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Ted Kennedy writes a puzzling and dishonest column in today's Washington Post, ironically entitled, "A Dishonest War." The long-time Senator from Massachussets takes Paul O'Neill's recent memoirs and goes the full tinfoil-hat monty:
Of the many issues competing for attention in this new and defining year, one is of a unique order of magnitude: President Bush's decision to go to war in Iraq. The facts demonstrate how dishonest that decision was. As former Treasury secretary Paul H. O'Neill recently confirmed, the debate over military action began as soon as President Bush took office. ... The events of Sept. 11, 2001, gave advocates of war the opening they needed. They tried immediately to tie Hussein to al Qaeda and the terrorist attacks. Secretary of Defense Donald H. Rumsfeld created an Office of Special Plans in the Pentagon to analyze the intelligence for war and bypass the traditional screening process. Vice President Cheney relied on intelligence from Iraqi exiles and put pressure on intelligence agencies to produce the desired result.
Kennedy takes the MoveOn and International ANSWER position that no one prior to the Bush Administration ever took the position that Saddam Hussein possessed WMDs or felt that regime change was necessary to resolve the twelve-year Iraq crisis. However, Congress itself almost unanimously passed HR 4655, the Iraq Liberation Act, which made regime change in Iraq official government policy of the United States. Surely Kennedy should recall this: he voted for it! And in this resolution, Congress made twelve "findings" providing the rationale for this policy change, only one of which mentions the word "weapons", and only in the context of UNSCOM inspectors. The majority of these findings deal with the oppression of the Iraqi people and the failure of Saddam to meet his obligations under the cease-fire and UNSC resolutions.
Bill Clinton's own statement signing HR 4655 into law again only mentions "weapons" once but oppression and aggression multiple times:
Today I am signing into law H.R. 4655, the "Iraq Liberation Act of 1998." This Act makes clear that it is the sense of the Congress that the United States should support those elements of the Iraqi opposition that advocate a very different future for Iraq than the bitter reality of internal repression and external aggression that the current regime in Baghdad now offers. ... My Administration has pursued, and will continue to pursue, these objectives through active application of all relevant United Nations Security Council resolutions. The evidence is overwhelming that such changes will not happen under the current Iraq leadership.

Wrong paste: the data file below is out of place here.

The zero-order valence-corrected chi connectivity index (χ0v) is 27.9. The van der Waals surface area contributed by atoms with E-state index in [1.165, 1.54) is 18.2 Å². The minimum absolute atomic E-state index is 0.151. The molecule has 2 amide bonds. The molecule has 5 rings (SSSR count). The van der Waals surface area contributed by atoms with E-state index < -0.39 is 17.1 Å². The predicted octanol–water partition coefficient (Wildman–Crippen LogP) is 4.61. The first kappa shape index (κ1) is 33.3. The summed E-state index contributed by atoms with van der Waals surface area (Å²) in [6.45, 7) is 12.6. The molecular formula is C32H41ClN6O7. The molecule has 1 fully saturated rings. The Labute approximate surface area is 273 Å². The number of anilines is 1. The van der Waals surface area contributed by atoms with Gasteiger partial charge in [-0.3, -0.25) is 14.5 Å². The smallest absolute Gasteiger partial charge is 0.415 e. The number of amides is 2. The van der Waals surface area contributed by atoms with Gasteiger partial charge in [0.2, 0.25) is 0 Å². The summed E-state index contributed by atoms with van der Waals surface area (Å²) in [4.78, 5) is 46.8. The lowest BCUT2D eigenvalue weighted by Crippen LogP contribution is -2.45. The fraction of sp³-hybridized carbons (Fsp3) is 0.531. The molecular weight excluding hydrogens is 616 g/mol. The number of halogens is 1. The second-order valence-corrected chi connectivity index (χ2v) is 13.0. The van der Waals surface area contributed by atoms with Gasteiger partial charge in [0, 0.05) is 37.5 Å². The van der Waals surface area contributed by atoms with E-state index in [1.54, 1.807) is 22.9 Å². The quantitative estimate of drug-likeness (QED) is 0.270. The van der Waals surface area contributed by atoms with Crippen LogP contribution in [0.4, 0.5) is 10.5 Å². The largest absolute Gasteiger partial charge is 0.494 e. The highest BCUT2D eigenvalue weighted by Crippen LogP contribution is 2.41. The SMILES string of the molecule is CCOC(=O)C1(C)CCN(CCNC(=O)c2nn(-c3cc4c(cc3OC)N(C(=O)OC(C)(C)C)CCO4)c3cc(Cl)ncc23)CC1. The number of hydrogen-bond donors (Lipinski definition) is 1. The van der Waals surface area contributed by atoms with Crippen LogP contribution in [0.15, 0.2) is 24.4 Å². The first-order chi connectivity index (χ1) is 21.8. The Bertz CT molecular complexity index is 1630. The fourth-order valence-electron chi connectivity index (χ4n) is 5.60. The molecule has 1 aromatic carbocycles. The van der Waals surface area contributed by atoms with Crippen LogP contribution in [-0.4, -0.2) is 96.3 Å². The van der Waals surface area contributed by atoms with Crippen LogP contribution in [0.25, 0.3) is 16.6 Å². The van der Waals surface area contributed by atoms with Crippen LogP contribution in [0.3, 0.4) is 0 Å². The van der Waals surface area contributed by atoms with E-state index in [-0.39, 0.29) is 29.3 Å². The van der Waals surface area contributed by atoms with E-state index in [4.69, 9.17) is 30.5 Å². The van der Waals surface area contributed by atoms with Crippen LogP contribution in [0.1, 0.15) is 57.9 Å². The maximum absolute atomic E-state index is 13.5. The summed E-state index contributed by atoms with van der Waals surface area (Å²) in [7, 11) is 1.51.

However, in today's statement, Kennedy tries to claim that the US policy was based on WMDs alone, and that Bush falsified intellegence to claim Saddam still had them. In fact, from 1998 through the debate on the Iraq war resolution in the fall of 2002, no one seriously doubted that Saddam had retained WMDs, as this Snopes entry demonstrates. If you read the part that gives full context to the quotes, they demonstrate that there was no disagreement on the question of WMDs; in 2002, the debate was what to do about them. To claim that Bush lied about them when the Bush administration used the same intelligence as the Clinton administration is less than honest in itself. Even Ted Kennedy had this to say in October 2002:
We have known for many years that Saddam Hussein is seeking and developing weapons of mass destruction. Our intelligence community is also deeply concerned about the acquisition of such weapons by Iran, North Korea, Libya, Syria and other nations. But information from the intelligence community over the past six months does not point to Iraq as an imminent threat to the United States or a major proliferator of weapons of mass destruction.
In public hearings before the Senate Armed Services Committee in March, CIA Director George Tenet described Iraq as a threat but not as a proliferator, saying that Saddam Hussein — and I quote — "is determined to thwart U.N. sanctions, press ahead with weapons of mass destruction, and resurrect the military force he had before the Gulf War." That is unacceptable, but it is also possible that it could be stopped short of war.
Ted Kennedy chooses now to put on his tinfoil hat and imagine vast conspiracies of neocons attempting to secretly take this country to war illegally, while at the same time telling everyone what they were going to do. He gives quote after quote of Adminstration officials telling everyone who would listen that they intended to resolve the 12-year quagmire that Iraq had become. Containment was failing, as the allies that Kennedy prizes so much had already begun covertly shipping arms to Iraq, arms which later were used against US, British, Spanish, and Polish soldiers. Bush and Blair went to the UN twice to get them to finally endorse the enforcement of 17 separate resolutions and they refused, led by the same nations whose weapons were found in Iraq after the war.
Kennedy excoriates Bush for implementing the foreign-policy objective Kennedy himself voted into law. Clearly, Kennedy voted for HR 4655 with no intention of doing anything to realize its intent other than throwing $97M at Iraqi ex-patriate groups and a whole lot of hot air into the political arena. If you need a demonstration why Democrats cannot be trusted with national security policy, just read this column.Sphere It View blog reactions
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» Kennedy Gets His Fisking from Jay Reding.com
I was going to give a thorough Fisking to Ted Kennedy's ridiculous little rant in The Washington Post, but thankfully The Captain has already done so, and done so well. It's clear that Kennedy, who said in October of 2002... [Read More]
Tracked on January 18, 2004 3:42 PM
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